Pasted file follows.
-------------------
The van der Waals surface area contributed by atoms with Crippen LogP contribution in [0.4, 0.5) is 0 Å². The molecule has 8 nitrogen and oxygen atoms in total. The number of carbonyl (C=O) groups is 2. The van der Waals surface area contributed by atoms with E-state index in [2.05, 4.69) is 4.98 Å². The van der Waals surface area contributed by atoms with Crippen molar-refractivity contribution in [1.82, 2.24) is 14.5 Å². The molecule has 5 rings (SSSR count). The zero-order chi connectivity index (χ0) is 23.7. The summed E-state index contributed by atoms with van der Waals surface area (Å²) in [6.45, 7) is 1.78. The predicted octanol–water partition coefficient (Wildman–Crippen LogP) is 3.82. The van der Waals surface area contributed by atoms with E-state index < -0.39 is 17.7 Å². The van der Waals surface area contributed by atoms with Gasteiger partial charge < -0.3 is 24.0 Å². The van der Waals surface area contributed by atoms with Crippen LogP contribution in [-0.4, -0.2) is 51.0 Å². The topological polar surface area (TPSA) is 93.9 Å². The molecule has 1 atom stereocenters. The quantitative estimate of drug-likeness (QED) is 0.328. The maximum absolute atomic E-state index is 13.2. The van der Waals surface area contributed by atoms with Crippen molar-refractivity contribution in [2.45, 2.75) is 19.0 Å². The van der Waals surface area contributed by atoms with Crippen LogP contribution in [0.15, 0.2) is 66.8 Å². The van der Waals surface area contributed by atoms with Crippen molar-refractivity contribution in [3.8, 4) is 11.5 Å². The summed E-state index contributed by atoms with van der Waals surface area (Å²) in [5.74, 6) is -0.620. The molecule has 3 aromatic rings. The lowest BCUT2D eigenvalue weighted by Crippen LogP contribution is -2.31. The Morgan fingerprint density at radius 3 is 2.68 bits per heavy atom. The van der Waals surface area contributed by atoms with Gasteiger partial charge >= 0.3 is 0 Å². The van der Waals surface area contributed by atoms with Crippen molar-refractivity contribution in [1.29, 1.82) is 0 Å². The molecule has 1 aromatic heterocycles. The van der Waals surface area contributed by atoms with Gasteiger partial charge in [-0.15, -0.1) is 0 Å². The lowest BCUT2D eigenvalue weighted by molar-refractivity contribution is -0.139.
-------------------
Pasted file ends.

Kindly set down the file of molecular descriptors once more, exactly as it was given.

The van der Waals surface area contributed by atoms with Crippen LogP contribution in [0.4, 0.5) is 0 Å². The molecule has 8 nitrogen and oxygen atoms in total. The number of carbonyl (C=O) groups is 2. The van der Waals surface area contributed by atoms with E-state index in [2.05, 4.69) is 4.98 Å². The van der Waals surface area contributed by atoms with Crippen molar-refractivity contribution in [1.82, 2.24) is 14.5 Å². The molecule has 5 rings (SSSR count). The zero-order chi connectivity index (χ0) is 23.7. The summed E-state index contributed by atoms with van der Waals surface area (Å²) in [6.45, 7) is 1.78. The predicted octanol–water partition coefficient (Wildman–Crippen LogP) is 3.82. The van der Waals surface area contributed by atoms with E-state index < -0.39 is 17.7 Å². The van der Waals surface area contributed by atoms with Gasteiger partial charge < -0.3 is 24.0 Å². The van der Waals surface area contributed by atoms with Crippen LogP contribution in [-0.4, -0.2) is 51.0 Å². The topological polar surface area (TPSA) is 93.9 Å². The molecule has 1 atom stereocenters. The quantitative estimate of drug-likeness (QED) is 0.328. The maximum absolute atomic E-state index is 13.2. The van der Waals surface area contributed by atoms with Crippen molar-refractivity contribution in [2.45, 2.75) is 19.0 Å². The van der Waals surface area contributed by atoms with Crippen LogP contribution in [0.15, 0.2) is 66.8 Å². The van der Waals surface area contributed by atoms with Crippen molar-refractivity contribution in [3.8, 4) is 11.5 Å². The summed E-state index contributed by atoms with van der Waals surface area (Å²) in [5.74, 6) is -0.620. The molecule has 3 aromatic rings. The lowest BCUT2D eigenvalue weighted by Crippen LogP contribution is -2.31. The Morgan fingerprint density at radius 3 is 2.68 bits per heavy atom. The van der Waals surface area contributed by atoms with Gasteiger partial charge >= 0.3 is 0 Å². The van der Waals surface area contributed by atoms with Crippen molar-refractivity contribution in [1.29, 1.82) is 0 Å². The molecule has 1 aromatic heterocycles. The van der Waals surface area contributed by atoms with Gasteiger partial charge in [-0.15, -0.1) is 0 Å². The lowest BCUT2D eigenvalue weighted by molar-refractivity contribution is -0.139.